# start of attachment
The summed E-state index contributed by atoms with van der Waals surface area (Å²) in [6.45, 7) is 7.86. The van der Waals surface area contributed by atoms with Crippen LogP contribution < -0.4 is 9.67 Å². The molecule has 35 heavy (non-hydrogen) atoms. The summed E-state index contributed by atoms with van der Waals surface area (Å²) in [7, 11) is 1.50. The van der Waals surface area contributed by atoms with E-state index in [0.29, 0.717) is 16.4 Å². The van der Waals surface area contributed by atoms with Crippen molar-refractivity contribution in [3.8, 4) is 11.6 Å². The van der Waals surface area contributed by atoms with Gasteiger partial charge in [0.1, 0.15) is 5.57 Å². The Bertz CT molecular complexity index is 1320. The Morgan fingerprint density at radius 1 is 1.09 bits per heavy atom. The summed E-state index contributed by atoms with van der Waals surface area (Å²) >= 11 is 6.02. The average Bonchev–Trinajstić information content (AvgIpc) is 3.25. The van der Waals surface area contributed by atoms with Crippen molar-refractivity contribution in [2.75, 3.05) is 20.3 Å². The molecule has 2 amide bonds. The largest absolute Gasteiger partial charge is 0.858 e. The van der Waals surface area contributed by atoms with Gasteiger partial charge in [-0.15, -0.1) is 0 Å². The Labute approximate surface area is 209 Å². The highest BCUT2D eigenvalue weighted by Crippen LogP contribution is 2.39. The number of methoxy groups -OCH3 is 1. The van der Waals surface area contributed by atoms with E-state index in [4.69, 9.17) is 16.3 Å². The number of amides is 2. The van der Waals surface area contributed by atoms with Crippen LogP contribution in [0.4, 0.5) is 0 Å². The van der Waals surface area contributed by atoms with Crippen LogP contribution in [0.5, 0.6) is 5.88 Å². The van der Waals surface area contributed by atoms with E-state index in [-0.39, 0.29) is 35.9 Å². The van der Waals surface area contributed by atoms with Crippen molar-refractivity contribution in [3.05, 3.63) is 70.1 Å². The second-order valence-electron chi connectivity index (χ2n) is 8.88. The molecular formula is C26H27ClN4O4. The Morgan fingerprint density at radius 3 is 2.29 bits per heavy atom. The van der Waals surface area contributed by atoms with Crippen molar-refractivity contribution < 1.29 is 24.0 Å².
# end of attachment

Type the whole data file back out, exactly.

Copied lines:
The summed E-state index contributed by atoms with van der Waals surface area (Å²) in [6.45, 7) is 7.86. The van der Waals surface area contributed by atoms with Crippen LogP contribution < -0.4 is 9.67 Å². The molecule has 35 heavy (non-hydrogen) atoms. The summed E-state index contributed by atoms with van der Waals surface area (Å²) in [7, 11) is 1.50. The van der Waals surface area contributed by atoms with E-state index in [0.29, 0.717) is 16.4 Å². The van der Waals surface area contributed by atoms with Crippen molar-refractivity contribution in [3.8, 4) is 11.6 Å². The van der Waals surface area contributed by atoms with Gasteiger partial charge in [0.1, 0.15) is 5.57 Å². The Bertz CT molecular complexity index is 1320. The Morgan fingerprint density at radius 1 is 1.09 bits per heavy atom. The summed E-state index contributed by atoms with van der Waals surface area (Å²) >= 11 is 6.02. The average Bonchev–Trinajstić information content (AvgIpc) is 3.25. The van der Waals surface area contributed by atoms with Crippen molar-refractivity contribution in [2.75, 3.05) is 20.3 Å². The molecule has 2 amide bonds. The largest absolute Gasteiger partial charge is 0.858 e. The van der Waals surface area contributed by atoms with Gasteiger partial charge in [-0.15, -0.1) is 0 Å². The Labute approximate surface area is 209 Å². The highest BCUT2D eigenvalue weighted by Crippen LogP contribution is 2.39. The number of methoxy groups -OCH3 is 1. The van der Waals surface area contributed by atoms with E-state index in [4.69, 9.17) is 16.3 Å². The number of amides is 2. The van der Waals surface area contributed by atoms with Crippen LogP contribution in [0.4, 0.5) is 0 Å². The van der Waals surface area contributed by atoms with Crippen LogP contribution in [0.5, 0.6) is 5.88 Å². The van der Waals surface area contributed by atoms with E-state index in [-0.39, 0.29) is 35.9 Å². The van der Waals surface area contributed by atoms with Crippen molar-refractivity contribution in [3.05, 3.63) is 70.1 Å². The second-order valence-electron chi connectivity index (χ2n) is 8.88. The molecular formula is C26H27ClN4O4. The Morgan fingerprint density at radius 3 is 2.29 bits per heavy atom. The van der Waals surface area contributed by atoms with Crippen molar-refractivity contribution < 1.29 is 24.0 Å².